I did take the test, and (I’m rather proud to say) I did ace it. That achievement, however, is not the beginning of the story I wish to tell with this book, but the end of it. The true significance of what I saw and participated in at the conference, the lessons the Klingon phenomenon can teach us about how language does and doesn’t work (trust me on this), can be fully appreciated only in the context of the long, strange history of language invention, a history that encompasses more than nine hundred languages created over the last nine hundred years, a history of human ambition, ingenuity, and struggle that, in a way, culminates with Klingon. You can get a brief overview of this history in appendix A, where I have provided a list of five hundred of these languages.

The earliest documented invented language is the Lingua Ignota of Hildegard von Bingen, a twelfth- century German nun. Scholars have long puzzled over the purpose of this language, presented in a manuscript as a list of about a thousand words, with Latin and German translations. Because Hildegard was known to experience visions, which she recorded in theological texts, it has been assumed that her Lingua Ignota was some type of glossolalia, or “speaking in tongues.” But the product of glossolalia tends to be a string of repetitious nonsense, without system or organization, and without any sign of deliberate planning. Though Hildegard’s language may have been motivated by some kind of divine inspiration, the fact that it was written down, with the words carefully organized into meaningful categories and with some structural relationships between words indicated by endings, makes it look more like the intentional work of an inventor with a plan than the channelings of a spiritual medium.

The purpose of Hildegard’s language may be lost to history, but through the chancy luck of document preservation the language survives. How many others were not so lucky? The nine hundred languages, over nine hundred years, we do have evidence for suggest that the urge to invent languages is as old and persistent as language itself.

It is at least as old and persistent as the urge to complain about language. The primary motivation for inventing a new language has been to improve upon natural language, to eliminate its design flaws, or rather the flaws it has developed for lack of conscious design. Looked at from an engineering perspective, language is kind of a disaster. We have words that mean more than one thing, meanings that have more than one word for them, and some things we’d like to say that, no matter how hard we struggle, seem impossible to put into words. We have irregular verbs, idioms, and exceptions to every grammatical rule—all of which make languages unnecessarily hard to learn. We misunderstand each other all the time; our messages are ambiguous despite our best efforts to be clear. Most of us are content to live with these problems, but over the centuries a bold idea has bloomed again and again in the minds of those who think these problems can be solved: Why not build a better language?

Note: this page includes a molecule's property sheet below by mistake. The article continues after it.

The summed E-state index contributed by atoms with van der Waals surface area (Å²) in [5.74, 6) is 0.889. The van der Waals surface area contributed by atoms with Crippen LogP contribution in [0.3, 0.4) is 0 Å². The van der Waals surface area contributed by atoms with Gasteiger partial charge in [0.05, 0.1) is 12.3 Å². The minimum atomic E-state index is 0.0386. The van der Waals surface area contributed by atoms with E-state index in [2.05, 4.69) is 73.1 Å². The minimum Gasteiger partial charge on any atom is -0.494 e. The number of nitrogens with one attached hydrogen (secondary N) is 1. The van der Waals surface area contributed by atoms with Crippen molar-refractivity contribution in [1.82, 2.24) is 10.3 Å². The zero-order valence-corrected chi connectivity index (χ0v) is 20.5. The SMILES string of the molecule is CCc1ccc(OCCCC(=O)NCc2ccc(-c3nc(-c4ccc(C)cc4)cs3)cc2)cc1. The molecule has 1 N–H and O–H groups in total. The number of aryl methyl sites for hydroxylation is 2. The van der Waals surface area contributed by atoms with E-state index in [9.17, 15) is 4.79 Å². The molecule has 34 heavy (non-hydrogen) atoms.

The history of invented languages is, for the most part, a history of failure. Many of the languages involved years of work and sacrifice. They were fueled by vain dreams of fame and recognition, or by humble hopes that the world could be made a better place through language, or, most often, by a combination of the two.

Language inventors, it hardly needs to be said, have usually been eccentric types. Often a plan for an improved language was not the only, or the most unusual, idea an inventor pursued. Paulin Gagne, the creator of Monopanglosse (1858), was well-known in Paris for, among other things, proposing that the French help out the famine-struck Algerians by donating their own bodies for food (or just an arm or leg, if one preferred not to die for the cause). Joseph Schipfer, who presented his Communicationssprache in 1839, when he was nearly eighty years old, also worked to promote his idea for preventing people from being accidentally buried alive (a common concern in the nineteenth century). Schipfer had been a relatively prosperous landowner in the German town of Niederwalluf who served on a state government council for a time. He moved among nobles and acted as an adviser to the prince of Salm-Salm. But by 1830 his fortunes had changed and he had somehow lost his estate. He continued to work, as he said, “for the general welfare of mankind,” by petitioning government officials to consider his proposals for the prevention of premature burial, the establishment of mortuaries in small villages, the improvement of fire